- Price: It’s pretty rare, so it’s hard to get a market sense of this as easily as you could an amp that is more frequently seen o the used market. However, in good working shape, expect to pay $350-500 for this amp. Think about it’that’s less that you could probably grab a Peavey Delta Blues for, and it’s a much better amplifier, and one that will increase in value over the years.
- Why You Want It: Well, it’s always nice to have a variety of amps (I think you should have probably one for every guitar, on average, but this is bad math for a successful relationship and home life). And it’s not too common (other than some old Bell and Howell PA’s from the 50’s, or some super expensive Jim Kelly amps from the 80’s) to have a four 6V6 power section, and nothing sounds quite like it. Add that to the 15′ speaker, and you have a unique tonal experience with this amp. The dynamics are fantastic. This is the kind of an amplifier that reminds you these amplifier gizmos are not just things that make instruments louder; they ARE instruments. An amp that responds to the player’s touch is a beautiful thing to feel and hear. This is one of those amps. It’s incredibly lightweight for a large(r) amp. Plus, it looks radical. Fake brown leatherette paper, with a three inch gold stripe around the perimeter, and brown burlap grille cloth all add up to a piece that looks as good in the living room as it sounds on the stage or in the studio.
- Why You Don’t Want It: Great tone, cool looks, a hip factor that’s hard to match (who else has one’ And it looks funkier than Pee Wee Herman’s bike!)…what’s not to love’ Well, the big snag might be its…err… PAPER cabinet. That’s right. Pressed paper! So, if you find one still in one piece after fifty-plus years, consider yourself extremely lucky and find a woodworker or cabinet maker who can copy its simple lines and put the chassis into some wood, and THEN you may take it on the road. As it stands, it would be a tricky and dangerous thing to take this amp out for anything more than a local gig. The good news here is that most weekend woodworkers could copy this cabinet, it’s so very basic. Also, the chassis mounts on four small points, and most of these I have seen have weakened metal on the chassis by the screws. Not the end of the word (it can be re-enforced), but, clearly, a design flaw.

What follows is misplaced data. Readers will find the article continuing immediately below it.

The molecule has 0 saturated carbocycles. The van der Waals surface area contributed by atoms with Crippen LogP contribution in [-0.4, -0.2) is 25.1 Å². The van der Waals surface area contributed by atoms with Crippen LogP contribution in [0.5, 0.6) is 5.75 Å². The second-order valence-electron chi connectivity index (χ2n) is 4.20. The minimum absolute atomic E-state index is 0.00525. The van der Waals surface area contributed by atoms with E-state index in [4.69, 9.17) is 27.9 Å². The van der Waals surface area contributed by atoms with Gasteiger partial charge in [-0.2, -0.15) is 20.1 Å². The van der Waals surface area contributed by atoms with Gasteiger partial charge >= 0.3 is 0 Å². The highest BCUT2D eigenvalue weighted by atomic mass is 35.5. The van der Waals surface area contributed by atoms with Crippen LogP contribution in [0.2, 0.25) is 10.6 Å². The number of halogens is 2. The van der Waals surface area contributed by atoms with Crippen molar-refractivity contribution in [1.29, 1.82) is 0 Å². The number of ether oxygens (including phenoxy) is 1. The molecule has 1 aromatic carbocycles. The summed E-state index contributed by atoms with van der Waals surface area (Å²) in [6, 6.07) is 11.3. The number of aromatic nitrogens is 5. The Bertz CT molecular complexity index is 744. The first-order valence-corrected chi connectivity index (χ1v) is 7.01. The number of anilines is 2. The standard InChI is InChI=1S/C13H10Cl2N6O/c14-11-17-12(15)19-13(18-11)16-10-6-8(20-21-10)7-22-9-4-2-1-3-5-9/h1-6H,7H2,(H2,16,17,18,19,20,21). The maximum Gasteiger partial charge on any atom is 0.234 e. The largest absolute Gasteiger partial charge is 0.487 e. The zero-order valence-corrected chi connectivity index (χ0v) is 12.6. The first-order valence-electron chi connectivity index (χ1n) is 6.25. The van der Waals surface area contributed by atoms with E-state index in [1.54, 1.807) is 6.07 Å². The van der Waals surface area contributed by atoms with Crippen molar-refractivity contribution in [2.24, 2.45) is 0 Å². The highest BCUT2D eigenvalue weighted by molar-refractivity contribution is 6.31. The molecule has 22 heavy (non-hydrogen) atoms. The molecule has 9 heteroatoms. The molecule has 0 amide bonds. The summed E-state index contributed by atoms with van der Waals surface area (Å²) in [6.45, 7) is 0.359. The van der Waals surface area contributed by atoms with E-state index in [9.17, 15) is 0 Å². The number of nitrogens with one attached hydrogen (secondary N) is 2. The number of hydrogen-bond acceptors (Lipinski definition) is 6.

5) Montgomery Ward / Valco Two and Four 6L6 Amp Heads
In the wake of Jack White and the White Stripes success, the price of the Silvertone 1484 Twin Twelve (with the two 6L6’s and the 2X12′ cabinet) and the 1485 (with the four 6L6’s and the 6X10′ cabinet) have gone through the roof. They may be worth the prices they’re commanding, but they are no longer sleepers or unknowns on the used market. So, what’s a gear freak to do? Look to the Montgomery Ward/Valco two and four 6L6 heads. These are great amps, somewhat rare, but if and when you see them, they can be had for some really great prices.
- The Skinny: Two channels. Volume, Bass and Treble on each. Depth for Reverb. Speed and Intensity on the Tremolo. All housed in a really cool looking head that has three lights (and a separate switch just for the lights!) that run across the top of the head like a 60’s dashboard. The knobs are huge (silver-dollar sized faces), and with the lights on, they are easy to see and set on a darkened stage. I have never seen one of these with its original speaker cab, but I have run them into cabs with two twelve inch speakers and into cabs with fifteens, and had great luck.
- Geek Love: Both amps (the 40 watt and the 80 watt) use three 12AX7’s in the preamp, a 12AU7 for the Tremolo, and a rare choice of a 6V6 to drive the surprisingly good Reverb circuit. The layout inside of these amps is stunning. Really beautifully structured and very easy to work on. Much better than one might expect from an amp that could be ordered out of a Montgomery Ward Catalog. The particle board case for the head, however, tends to get stripped by the wood screws if it’s been taken in and out too much and/or jarred hard on the road. The smaller head has the two 6L6’s for output while the larger one has four 6L6’s.
- Sounds Like: Well, if the Silvertone 1482 is the poor person’s Tweed Deluxe, these heads are the poor person’s Dual Showman head. These amps offer huge bottom and tons of clean (unusual in the bargain tube amp business) that would be positively great for the surf band on a budget. Try plugging your Eko or your Rangemaster into this and see the cool/rare envy pop in the crowd. Surf will be up, but it will be odd.
- Can you get these into overdrive? Well, yes, the two 6L6 version, at any rate. But it’s a very tight-bottomed, snappy and crisp high-powered overdrive (partially as a result of the solid state rectifier). The 80 watt version of this amp will stay clean until your neighbor’s neighbors are begging you to turn it down and calling the local authorities. This makes it quite the sleeper for the club-sized bass head, as well.
- The big surprise on these amps, as alluded to earlier, is the reverb. Anybody who has owned (and loved) the Danelectro-made Silvertone 1484s and 1485s knows that, great as they are, they have some of the cheesiest reverb ever produced. Their reverb pan is the side of a small tissue box. And it sounds kinda awful. Not even really usable as an odd effect, even after you have long given up on it as a useful reverb. These Montgomery Ward heads, however, use Hammond-Gibbs reverb pans (2 and 3 spring) that are driven by a 6V6 tube and they have a wonderful depth and texture. Very cool. Also, the tremolo has a harder clipping than the smooth tube driven tremolo common in the early to mid-60’s. A monster depth accompanies a wide speed control. Very interesting sounds available from this amp, and a killer rockabilly or surf tube amp.